• Post Reply Bookmark Topic Watch Topic
  • New Topic
permaculture forums growies critters building homesteading energy monies kitchen purity ungarbage community wilderness fiber arts art permaculture artisans regional education skip experiences global resources cider press projects digital market permies.com pie forums private forums all forums
this forum made possible by our volunteer staff, including ...
master stewards:
  • Carla Burke
  • John F Dean
  • Nancy Reading
  • r ranson
  • Jay Angler
  • Pearl Sutton
  • paul wheaton
  • Leigh Tate
  • Burra Maluca
master gardeners:
  • Christopher Weeks
  • Timothy Norton
  • Jeremy VanGelder
  • Paul Fookes
  • Tina Wolf

Fermented asparagus pickles?

Posts: 3099
Location: Cascades of Oregon
  • Mark post as helpful
  • send pies
    Number of slices to send:
    Optional 'thank-you' note:
  • Quote
  • Report post to moderator
I make an asparagus pickle every spring in what I call the traditional way, but have never tried fermenting them. Has anyone tried them that way? I'm going to give it a try it this year. 
Posts: 0
  • Mark post as helpful
  • send pies
    Number of slices to send:
    Optional 'thank-you' note:
  • Quote
  • Report post to moderator
I haven't tried it but I know it will work.  I've fermented just about every other vegetable in brine and it works really well!  Asparagus is a slender veggie, should be a pretty quick waiting period before they're nice and pickled!  Generally the thicker the veggie the longer it takes for it to be fermented all the way to the middle. 

The amount of salt in your brine can vary quite a bit.  A rule of thumb is that for each quart of water, a table spoon of salt makes a 1.8% solution of brine.  3.5% brine is considered to make "half sour" pickles.  Old timers used to use 10% brine, and this will preserve stuff for a loooong time but the pickles will be so salty you'll have to soak them in fresh water before you can eat them.  5.5% brine, or about three tablespoons salt per quart of water, will make nice pickles.  The saltiness of brine is mostly a matter of taste, but in hot weather, a stronger/saltier brine will keep the food longer.  You can always put the jar of fermented veggies in the fridge or other cool spot when you think they're sour enough.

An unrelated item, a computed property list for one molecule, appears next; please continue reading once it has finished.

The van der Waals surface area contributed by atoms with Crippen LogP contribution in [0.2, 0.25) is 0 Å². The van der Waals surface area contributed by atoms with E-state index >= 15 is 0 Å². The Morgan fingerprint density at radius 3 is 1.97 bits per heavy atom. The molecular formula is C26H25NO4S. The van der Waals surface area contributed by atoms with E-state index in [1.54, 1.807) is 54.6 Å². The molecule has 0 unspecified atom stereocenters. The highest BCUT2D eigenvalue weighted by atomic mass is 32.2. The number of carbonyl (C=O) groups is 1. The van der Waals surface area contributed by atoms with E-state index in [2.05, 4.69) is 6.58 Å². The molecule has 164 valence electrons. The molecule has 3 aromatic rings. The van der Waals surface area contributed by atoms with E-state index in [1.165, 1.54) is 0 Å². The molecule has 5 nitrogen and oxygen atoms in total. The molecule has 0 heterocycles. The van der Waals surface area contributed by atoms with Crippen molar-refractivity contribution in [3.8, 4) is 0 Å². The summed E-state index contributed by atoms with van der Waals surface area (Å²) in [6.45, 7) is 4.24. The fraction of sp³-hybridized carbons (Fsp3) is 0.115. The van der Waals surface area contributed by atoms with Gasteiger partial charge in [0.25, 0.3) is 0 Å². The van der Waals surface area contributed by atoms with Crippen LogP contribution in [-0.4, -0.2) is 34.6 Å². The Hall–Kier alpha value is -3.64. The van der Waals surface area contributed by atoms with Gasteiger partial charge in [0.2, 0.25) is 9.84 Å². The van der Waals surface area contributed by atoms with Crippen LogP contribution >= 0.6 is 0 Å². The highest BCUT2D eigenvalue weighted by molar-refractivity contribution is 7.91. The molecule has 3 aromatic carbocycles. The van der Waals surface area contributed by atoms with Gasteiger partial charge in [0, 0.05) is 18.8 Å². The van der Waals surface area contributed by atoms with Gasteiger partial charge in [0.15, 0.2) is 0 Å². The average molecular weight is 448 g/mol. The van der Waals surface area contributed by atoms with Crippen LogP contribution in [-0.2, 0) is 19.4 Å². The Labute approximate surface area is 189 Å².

I think pickled radishes are particularly amazing, and I don't really enjoy them non-fermented. 

I would definitely add some whole garlic cloves to the asparagus jar/crock.  And I might suggest adding some whole rinsed grape leaves?  The tannins in them are supposed to help veggies maintain their snap. 

Calcium chloride is a kind of salt that allegedly helps stuff stay crispy also.  I just ordered some, I haven't had a chance to use it in pickling yet. 
Joel Salatin has signs on his property that say "Trespassers will be Impressed!" Impressive tiny ad:
Native Bee Guide - now FREE for a while
    Bookmark Topic Watch Topic
  • New Topic